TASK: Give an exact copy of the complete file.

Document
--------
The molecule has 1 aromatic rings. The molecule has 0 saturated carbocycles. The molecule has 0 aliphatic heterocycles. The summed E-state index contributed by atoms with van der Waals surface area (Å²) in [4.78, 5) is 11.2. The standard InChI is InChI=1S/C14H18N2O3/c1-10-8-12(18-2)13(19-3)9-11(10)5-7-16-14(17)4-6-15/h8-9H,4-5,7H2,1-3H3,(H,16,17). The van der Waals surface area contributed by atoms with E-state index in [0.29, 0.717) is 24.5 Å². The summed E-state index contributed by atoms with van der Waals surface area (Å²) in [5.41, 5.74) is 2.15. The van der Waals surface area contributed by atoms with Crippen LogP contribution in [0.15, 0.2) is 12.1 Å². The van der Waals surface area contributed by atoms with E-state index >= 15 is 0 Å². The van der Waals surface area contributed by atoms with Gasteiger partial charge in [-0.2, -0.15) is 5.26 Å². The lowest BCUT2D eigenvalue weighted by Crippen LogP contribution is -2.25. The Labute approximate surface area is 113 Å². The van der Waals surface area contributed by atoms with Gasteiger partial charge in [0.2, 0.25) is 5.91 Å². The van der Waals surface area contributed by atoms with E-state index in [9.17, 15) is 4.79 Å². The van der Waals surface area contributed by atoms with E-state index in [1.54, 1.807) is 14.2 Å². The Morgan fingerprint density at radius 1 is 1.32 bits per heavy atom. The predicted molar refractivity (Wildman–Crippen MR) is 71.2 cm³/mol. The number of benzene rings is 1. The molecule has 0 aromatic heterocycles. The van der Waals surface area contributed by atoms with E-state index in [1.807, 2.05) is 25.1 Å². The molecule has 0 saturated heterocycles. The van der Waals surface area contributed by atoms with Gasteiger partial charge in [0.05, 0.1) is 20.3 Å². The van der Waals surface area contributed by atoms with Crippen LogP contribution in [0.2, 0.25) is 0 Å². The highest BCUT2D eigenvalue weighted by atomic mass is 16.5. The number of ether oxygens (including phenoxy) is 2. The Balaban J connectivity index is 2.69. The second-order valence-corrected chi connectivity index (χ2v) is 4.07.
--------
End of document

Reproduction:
The molecule has 1 aromatic rings. The molecule has 0 saturated carbocycles. The molecule has 0 aliphatic heterocycles. The summed E-state index contributed by atoms with van der Waals surface area (Å²) in [4.78, 5) is 11.2. The standard InChI is InChI=1S/C14H18N2O3/c1-10-8-12(18-2)13(19-3)9-11(10)5-7-16-14(17)4-6-15/h8-9H,4-5,7H2,1-3H3,(H,16,17). The van der Waals surface area contributed by atoms with E-state index in [0.29, 0.717) is 24.5 Å². The summed E-state index contributed by atoms with van der Waals surface area (Å²) in [5.41, 5.74) is 2.15. The van der Waals surface area contributed by atoms with Crippen LogP contribution in [0.15, 0.2) is 12.1 Å². The van der Waals surface area contributed by atoms with E-state index >= 15 is 0 Å². The van der Waals surface area contributed by atoms with Gasteiger partial charge in [-0.2, -0.15) is 5.26 Å². The lowest BCUT2D eigenvalue weighted by Crippen LogP contribution is -2.25. The Labute approximate surface area is 113 Å². The van der Waals surface area contributed by atoms with Gasteiger partial charge in [0.2, 0.25) is 5.91 Å². The van der Waals surface area contributed by atoms with E-state index in [9.17, 15) is 4.79 Å². The van der Waals surface area contributed by atoms with E-state index in [1.54, 1.807) is 14.2 Å². The Morgan fingerprint density at radius 1 is 1.32 bits per heavy atom. The predicted molar refractivity (Wildman–Crippen MR) is 71.2 cm³/mol. The number of benzene rings is 1. The molecule has 0 aromatic heterocycles. The van der Waals surface area contributed by atoms with E-state index in [1.807, 2.05) is 25.1 Å². The molecule has 0 saturated heterocycles. The van der Waals surface area contributed by atoms with Gasteiger partial charge in [0.05, 0.1) is 20.3 Å². The van der Waals surface area contributed by atoms with Crippen LogP contribution in [0.2, 0.25) is 0 Å². The highest BCUT2D eigenvalue weighted by atomic mass is 16.5. The number of ether oxygens (including phenoxy) is 2. The Balaban J connectivity index is 2.69. The second-order valence-corrected chi connectivity index (χ2v) is 4.07.